p5js doodle

Epicycles & Visual Music

I spent some time this evening looking again at the motion of particles moving along epicyclic trajectories. The motion of a single particle q in the complex plane, z, is given by the following parametric function of t:

z_{q}(t) = Re^{i\omega_{q} t} - re^{i\Omega_{q} t} \;\;\; with \; \Omega_{q} > \omega_{q}, \;\; R > r

The animation above is generated using 50 particles moving according to the same parametric equation, with angular velocities given as integer multiples of a fundamental value:

\omega_{q} = q \omega_{1}, \;\;\; \Omega_{q} = q \Omega_{1}, \;\;\; q = 1, 2, 3 \cdots

With the velocities distributed in this way, the angular positions attain various kinds of harmonic relations, whence the arrangement of the particles in the complex plane falls into simple symmetric patterns. The animation bears some resemblance to the visual music of James and John Whitney. In his later work John Whitney made use of digital computer programs to create visual music animations (Whitney, 1981), using particle systems related to the one described here.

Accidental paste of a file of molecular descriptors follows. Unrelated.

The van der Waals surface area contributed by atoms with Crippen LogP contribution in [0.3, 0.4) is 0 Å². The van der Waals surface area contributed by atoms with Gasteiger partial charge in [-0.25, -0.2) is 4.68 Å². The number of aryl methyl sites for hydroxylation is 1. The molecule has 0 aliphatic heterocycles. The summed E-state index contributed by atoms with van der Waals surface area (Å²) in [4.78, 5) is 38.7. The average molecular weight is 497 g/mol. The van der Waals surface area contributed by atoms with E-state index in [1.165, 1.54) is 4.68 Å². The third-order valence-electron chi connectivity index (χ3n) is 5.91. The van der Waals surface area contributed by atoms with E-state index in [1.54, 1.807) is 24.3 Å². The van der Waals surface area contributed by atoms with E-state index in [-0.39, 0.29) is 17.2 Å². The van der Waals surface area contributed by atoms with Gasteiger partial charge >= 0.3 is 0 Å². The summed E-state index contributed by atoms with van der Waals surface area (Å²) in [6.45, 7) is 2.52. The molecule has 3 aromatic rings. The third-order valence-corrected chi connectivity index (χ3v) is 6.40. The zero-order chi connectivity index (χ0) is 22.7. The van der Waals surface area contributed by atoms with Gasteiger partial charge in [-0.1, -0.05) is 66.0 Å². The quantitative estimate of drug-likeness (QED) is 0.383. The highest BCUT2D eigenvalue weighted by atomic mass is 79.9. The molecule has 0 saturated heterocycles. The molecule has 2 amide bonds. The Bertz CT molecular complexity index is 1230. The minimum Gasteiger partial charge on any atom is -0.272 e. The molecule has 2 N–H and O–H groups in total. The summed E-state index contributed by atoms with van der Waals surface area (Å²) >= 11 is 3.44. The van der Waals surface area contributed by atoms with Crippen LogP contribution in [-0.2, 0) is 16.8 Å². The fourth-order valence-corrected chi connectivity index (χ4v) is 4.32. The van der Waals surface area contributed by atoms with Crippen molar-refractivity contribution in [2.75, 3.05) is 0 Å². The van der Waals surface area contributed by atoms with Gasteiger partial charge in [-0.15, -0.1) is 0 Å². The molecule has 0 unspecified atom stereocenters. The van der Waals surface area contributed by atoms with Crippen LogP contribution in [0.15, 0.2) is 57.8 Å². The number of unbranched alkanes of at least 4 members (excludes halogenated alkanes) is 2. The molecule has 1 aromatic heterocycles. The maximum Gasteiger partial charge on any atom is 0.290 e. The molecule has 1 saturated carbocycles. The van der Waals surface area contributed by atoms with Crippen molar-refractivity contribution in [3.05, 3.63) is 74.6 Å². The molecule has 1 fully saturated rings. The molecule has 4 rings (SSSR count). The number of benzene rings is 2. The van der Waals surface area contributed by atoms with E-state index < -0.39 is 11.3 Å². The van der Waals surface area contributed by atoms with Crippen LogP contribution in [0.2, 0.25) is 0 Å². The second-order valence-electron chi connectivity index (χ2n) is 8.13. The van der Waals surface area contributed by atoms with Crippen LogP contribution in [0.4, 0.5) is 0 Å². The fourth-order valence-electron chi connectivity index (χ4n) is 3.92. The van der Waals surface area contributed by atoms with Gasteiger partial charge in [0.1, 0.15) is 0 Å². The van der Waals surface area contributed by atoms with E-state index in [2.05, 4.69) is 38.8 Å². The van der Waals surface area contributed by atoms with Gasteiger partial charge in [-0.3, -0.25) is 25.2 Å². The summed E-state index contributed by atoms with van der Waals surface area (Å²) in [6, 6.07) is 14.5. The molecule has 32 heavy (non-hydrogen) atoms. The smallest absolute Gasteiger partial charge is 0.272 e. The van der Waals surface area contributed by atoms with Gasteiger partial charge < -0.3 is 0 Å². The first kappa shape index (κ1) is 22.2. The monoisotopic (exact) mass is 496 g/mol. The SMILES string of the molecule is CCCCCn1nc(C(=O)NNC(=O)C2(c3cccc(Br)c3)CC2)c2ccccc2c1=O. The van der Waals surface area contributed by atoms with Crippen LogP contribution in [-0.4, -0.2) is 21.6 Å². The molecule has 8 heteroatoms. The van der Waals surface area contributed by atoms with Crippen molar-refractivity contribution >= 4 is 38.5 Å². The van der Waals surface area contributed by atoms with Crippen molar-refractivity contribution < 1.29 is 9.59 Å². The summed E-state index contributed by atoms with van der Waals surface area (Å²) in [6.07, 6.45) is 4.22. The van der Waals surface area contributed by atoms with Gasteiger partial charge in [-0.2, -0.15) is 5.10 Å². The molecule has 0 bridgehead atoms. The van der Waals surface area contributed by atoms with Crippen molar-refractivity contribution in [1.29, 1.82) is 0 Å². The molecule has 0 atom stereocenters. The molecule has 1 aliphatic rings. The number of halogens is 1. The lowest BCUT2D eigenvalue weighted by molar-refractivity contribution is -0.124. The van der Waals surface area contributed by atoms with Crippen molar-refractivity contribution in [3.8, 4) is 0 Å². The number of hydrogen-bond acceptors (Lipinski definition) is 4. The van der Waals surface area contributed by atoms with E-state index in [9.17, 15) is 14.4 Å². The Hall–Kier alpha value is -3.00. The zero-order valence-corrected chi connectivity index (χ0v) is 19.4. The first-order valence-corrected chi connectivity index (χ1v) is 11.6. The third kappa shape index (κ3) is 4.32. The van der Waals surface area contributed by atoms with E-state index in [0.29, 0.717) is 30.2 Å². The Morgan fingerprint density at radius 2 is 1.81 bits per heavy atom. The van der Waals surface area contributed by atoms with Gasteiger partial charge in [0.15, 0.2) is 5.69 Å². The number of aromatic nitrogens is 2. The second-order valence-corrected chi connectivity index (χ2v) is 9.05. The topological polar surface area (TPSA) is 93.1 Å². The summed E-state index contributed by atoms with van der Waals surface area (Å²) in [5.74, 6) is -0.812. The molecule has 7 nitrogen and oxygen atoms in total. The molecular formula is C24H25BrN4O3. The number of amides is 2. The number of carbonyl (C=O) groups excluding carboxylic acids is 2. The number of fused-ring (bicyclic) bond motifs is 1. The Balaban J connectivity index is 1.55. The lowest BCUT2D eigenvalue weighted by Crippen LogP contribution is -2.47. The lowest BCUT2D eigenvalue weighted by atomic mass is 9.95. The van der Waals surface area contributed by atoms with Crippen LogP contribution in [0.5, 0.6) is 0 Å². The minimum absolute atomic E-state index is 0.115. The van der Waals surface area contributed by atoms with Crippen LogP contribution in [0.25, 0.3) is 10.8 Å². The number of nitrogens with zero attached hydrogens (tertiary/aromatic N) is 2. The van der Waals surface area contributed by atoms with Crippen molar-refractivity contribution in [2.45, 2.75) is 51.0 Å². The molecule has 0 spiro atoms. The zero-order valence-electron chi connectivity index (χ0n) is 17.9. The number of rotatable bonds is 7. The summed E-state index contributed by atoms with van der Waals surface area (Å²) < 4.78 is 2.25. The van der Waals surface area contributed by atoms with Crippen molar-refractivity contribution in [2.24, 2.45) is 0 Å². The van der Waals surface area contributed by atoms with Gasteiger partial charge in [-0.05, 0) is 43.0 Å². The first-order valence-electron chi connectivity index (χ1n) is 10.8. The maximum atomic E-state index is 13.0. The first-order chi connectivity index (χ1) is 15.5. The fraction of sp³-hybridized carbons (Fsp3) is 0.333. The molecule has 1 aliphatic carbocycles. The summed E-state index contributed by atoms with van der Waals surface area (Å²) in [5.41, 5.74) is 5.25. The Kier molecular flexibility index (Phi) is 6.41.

[1] John Whitney, Digital Harmony: On the Complementarity of Music and Visual Art , New York, McGraw-Hill, Inc., (1981).